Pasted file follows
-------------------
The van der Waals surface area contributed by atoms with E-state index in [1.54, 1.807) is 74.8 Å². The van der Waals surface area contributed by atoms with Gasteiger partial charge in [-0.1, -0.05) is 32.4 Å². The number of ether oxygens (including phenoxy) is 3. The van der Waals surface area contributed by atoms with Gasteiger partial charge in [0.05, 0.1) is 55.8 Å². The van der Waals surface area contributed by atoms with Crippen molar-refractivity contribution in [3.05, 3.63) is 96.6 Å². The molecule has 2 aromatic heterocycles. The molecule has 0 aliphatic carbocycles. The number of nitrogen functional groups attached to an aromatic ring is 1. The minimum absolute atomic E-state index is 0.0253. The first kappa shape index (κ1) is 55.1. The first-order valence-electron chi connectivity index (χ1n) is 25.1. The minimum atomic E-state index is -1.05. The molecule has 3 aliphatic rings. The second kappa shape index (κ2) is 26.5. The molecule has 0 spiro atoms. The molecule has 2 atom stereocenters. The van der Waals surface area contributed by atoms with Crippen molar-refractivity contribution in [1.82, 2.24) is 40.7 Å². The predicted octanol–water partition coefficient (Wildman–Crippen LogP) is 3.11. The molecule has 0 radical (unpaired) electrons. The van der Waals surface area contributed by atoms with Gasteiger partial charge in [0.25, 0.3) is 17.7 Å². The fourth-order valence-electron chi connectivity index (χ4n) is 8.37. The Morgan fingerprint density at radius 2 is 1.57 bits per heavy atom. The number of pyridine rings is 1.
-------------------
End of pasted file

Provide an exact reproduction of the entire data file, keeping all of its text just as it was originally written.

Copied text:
The van der Waals surface area contributed by atoms with E-state index in [1.54, 1.807) is 74.8 Å². The van der Waals surface area contributed by atoms with Gasteiger partial charge in [-0.1, -0.05) is 32.4 Å². The number of ether oxygens (including phenoxy) is 3. The van der Waals surface area contributed by atoms with Gasteiger partial charge in [0.05, 0.1) is 55.8 Å². The van der Waals surface area contributed by atoms with Crippen molar-refractivity contribution in [3.05, 3.63) is 96.6 Å². The molecule has 2 aromatic heterocycles. The molecule has 0 aliphatic carbocycles. The number of nitrogen functional groups attached to an aromatic ring is 1. The minimum absolute atomic E-state index is 0.0253. The first kappa shape index (κ1) is 55.1. The first-order valence-electron chi connectivity index (χ1n) is 25.1. The minimum atomic E-state index is -1.05. The molecule has 3 aliphatic rings. The second kappa shape index (κ2) is 26.5. The molecule has 0 spiro atoms. The molecule has 2 atom stereocenters. The van der Waals surface area contributed by atoms with Crippen molar-refractivity contribution in [1.82, 2.24) is 40.7 Å². The predicted octanol–water partition coefficient (Wildman–Crippen LogP) is 3.11. The molecule has 0 radical (unpaired) electrons. The van der Waals surface area contributed by atoms with Gasteiger partial charge in [0.25, 0.3) is 17.7 Å². The fourth-order valence-electron chi connectivity index (χ4n) is 8.37. The Morgan fingerprint density at radius 2 is 1.57 bits per heavy atom. The number of pyridine rings is 1.